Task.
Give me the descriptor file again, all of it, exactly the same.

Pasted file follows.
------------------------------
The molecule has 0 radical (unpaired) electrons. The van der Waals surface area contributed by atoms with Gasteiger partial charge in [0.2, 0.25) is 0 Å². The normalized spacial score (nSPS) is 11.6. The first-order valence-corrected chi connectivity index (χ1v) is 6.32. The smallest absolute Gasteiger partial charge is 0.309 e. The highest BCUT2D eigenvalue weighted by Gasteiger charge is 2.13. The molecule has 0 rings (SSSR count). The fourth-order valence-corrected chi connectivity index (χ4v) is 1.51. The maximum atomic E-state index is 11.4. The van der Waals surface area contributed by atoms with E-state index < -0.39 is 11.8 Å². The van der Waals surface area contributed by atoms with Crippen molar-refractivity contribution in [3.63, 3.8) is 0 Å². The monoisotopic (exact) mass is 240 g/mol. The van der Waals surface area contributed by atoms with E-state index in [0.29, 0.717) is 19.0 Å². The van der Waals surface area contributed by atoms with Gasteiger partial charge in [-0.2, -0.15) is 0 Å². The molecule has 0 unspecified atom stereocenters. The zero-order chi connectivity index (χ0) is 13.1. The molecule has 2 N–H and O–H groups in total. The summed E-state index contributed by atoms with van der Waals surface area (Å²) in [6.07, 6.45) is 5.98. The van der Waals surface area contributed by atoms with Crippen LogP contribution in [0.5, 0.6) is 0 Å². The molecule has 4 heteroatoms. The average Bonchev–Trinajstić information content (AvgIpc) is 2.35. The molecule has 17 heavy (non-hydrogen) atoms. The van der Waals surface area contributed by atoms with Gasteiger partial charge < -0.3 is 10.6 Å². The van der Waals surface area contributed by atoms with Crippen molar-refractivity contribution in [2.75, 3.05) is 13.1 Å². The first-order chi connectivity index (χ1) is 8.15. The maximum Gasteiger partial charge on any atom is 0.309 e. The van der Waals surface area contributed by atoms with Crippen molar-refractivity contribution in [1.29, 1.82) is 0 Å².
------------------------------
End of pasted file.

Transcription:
The molecule has 0 radical (unpaired) electrons. The van der Waals surface area contributed by atoms with Gasteiger partial charge in [0.2, 0.25) is 0 Å². The normalized spacial score (nSPS) is 11.6. The first-order valence-corrected chi connectivity index (χ1v) is 6.32. The smallest absolute Gasteiger partial charge is 0.309 e. The highest BCUT2D eigenvalue weighted by Gasteiger charge is 2.13. The molecule has 0 rings (SSSR count). The fourth-order valence-corrected chi connectivity index (χ4v) is 1.51. The maximum atomic E-state index is 11.4. The van der Waals surface area contributed by atoms with E-state index < -0.39 is 11.8 Å². The van der Waals surface area contributed by atoms with Crippen molar-refractivity contribution in [3.63, 3.8) is 0 Å². The monoisotopic (exact) mass is 240 g/mol. The van der Waals surface area contributed by atoms with E-state index in [0.29, 0.717) is 19.0 Å². The van der Waals surface area contributed by atoms with Gasteiger partial charge in [-0.2, -0.15) is 0 Å². The molecule has 0 unspecified atom stereocenters. The zero-order chi connectivity index (χ0) is 13.1. The molecule has 2 N–H and O–H groups in total. The summed E-state index contributed by atoms with van der Waals surface area (Å²) in [6.07, 6.45) is 5.98. The van der Waals surface area contributed by atoms with Crippen LogP contribution in [0.5, 0.6) is 0 Å². The molecule has 4 heteroatoms. The average Bonchev–Trinajstić information content (AvgIpc) is 2.35. The molecule has 17 heavy (non-hydrogen) atoms. The van der Waals surface area contributed by atoms with Gasteiger partial charge < -0.3 is 10.6 Å². The van der Waals surface area contributed by atoms with Crippen molar-refractivity contribution in [2.75, 3.05) is 13.1 Å². The first-order chi connectivity index (χ1) is 8.15. The maximum Gasteiger partial charge on any atom is 0.309 e. The van der Waals surface area contributed by atoms with Crippen molar-refractivity contribution in [1.29, 1.82) is 0 Å².